Medical Emergency Plan

How to Plan for Home Emergencies

In the event of an emergency, having a medical emergency plan for yourself and others in the household is a very important undertaking. By doing this you have piece of mind knowing that someone will be ready to take over managing your home, feeding the pets, paying your bills and taking care of everything in general. Plans for a medical emergency will ensure that the decisions you make will be yours and not someone else’s for you.

Without a medical emergency plan, your home can become very chaotic very fast. In an emergency, the priority may be an injured child or elderly person and this is not the appropriate time to go searching through records of injections, immunizations, other medical files and phone numbers.

Having a family discussion concerning what to do when someone needs to go to the hospital in a non-urgent, relaxed manner will go a long way in calming everyone down if an emergency should happen to strike.

When discussing your medical emergency plan you need to include even the youngest children in the family and explain to them why they need to adhere to the plan in order for things to go as smooth as possible. The more issues you bring up in the discussion, the less frightening it will be for all family members should an emergency occur.

Putting the number for “911” on speed dial on both your home and cell phones is important for every member of the family.

The first thing to do when creating a medical emergency plan for yourself is to identify which persons you trust the most.

Having a list of competent, healthy people to oversee and manage your finances is important since you may have difficulty dealing with even the simplest areas of your regular financial responsibilities such as paying bills and utilities. It would also be a wise idea to send a copy of the list containing those delegated to take over as well as the tasks assigned to them to your attorney.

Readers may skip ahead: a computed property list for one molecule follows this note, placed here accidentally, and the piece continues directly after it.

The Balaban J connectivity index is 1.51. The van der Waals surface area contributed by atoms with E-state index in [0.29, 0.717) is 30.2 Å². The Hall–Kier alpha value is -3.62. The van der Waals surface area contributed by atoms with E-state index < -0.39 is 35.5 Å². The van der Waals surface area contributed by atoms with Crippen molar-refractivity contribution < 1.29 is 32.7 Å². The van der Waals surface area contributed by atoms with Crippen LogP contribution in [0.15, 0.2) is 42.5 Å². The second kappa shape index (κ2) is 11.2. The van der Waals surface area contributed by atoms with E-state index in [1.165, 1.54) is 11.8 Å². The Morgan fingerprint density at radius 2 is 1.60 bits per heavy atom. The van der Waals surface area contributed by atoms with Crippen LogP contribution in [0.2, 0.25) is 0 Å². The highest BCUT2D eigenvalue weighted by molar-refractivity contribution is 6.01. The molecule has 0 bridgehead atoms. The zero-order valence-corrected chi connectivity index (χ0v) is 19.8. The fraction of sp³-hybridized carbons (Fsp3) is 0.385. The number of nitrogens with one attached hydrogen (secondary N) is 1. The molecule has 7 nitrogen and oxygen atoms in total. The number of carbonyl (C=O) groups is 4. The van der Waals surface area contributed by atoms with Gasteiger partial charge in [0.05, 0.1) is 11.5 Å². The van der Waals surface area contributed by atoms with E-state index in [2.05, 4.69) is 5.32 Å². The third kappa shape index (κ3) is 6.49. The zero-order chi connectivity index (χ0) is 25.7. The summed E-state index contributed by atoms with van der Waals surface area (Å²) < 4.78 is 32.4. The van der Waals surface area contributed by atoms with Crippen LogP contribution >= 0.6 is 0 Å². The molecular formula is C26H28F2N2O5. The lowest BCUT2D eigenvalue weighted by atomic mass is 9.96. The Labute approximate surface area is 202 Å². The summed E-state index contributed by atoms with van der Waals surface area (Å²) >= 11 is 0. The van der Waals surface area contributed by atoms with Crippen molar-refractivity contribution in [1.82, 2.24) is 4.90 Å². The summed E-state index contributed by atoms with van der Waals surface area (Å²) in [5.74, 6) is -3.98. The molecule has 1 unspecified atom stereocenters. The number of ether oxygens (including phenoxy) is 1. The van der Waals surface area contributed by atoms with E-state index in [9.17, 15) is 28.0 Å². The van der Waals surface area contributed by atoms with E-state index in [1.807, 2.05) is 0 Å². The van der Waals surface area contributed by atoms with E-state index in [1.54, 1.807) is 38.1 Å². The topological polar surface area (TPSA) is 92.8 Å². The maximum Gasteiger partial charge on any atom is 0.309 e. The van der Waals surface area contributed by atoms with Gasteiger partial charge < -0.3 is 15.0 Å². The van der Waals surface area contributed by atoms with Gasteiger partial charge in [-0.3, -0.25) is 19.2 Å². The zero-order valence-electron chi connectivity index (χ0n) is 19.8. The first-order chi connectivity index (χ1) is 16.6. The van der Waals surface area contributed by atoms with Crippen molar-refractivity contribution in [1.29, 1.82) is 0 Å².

Without a plan for medical emergencies, what frequently happens is that someone you just met, such as a caregiver, ends up taking over in an unplanned, hasty manner. You could possibly become a victim of fraud conducted by caregivers or other individuals you hardly know.

Part of having a plan for emergencies is creating a financial power of attorney, a health care power of attorney and a living will or directives for advance health care.

A good idea would be to ‘pretend’ you are going on a long vacation and are leaving instructions for people to manage your house and pay your bills while you are not around. You then need to inform close friends and family where these instructions can be found.

An updated list of contacts should be given to your doctor so that in the event of an unforeseen emergency, they will know who to get in touch with should you be unable to contact them yourself.

Medical instructions and medical contacts need to be written out in a list including which person you designate to be personally in charge of the leadership responsibilities.

Do not be shy about discussing personal medical plans with close friends and family. This is not easy but it is necessary. Let them know what you want from them in case your health deteriorates and you can no longer function responsibly.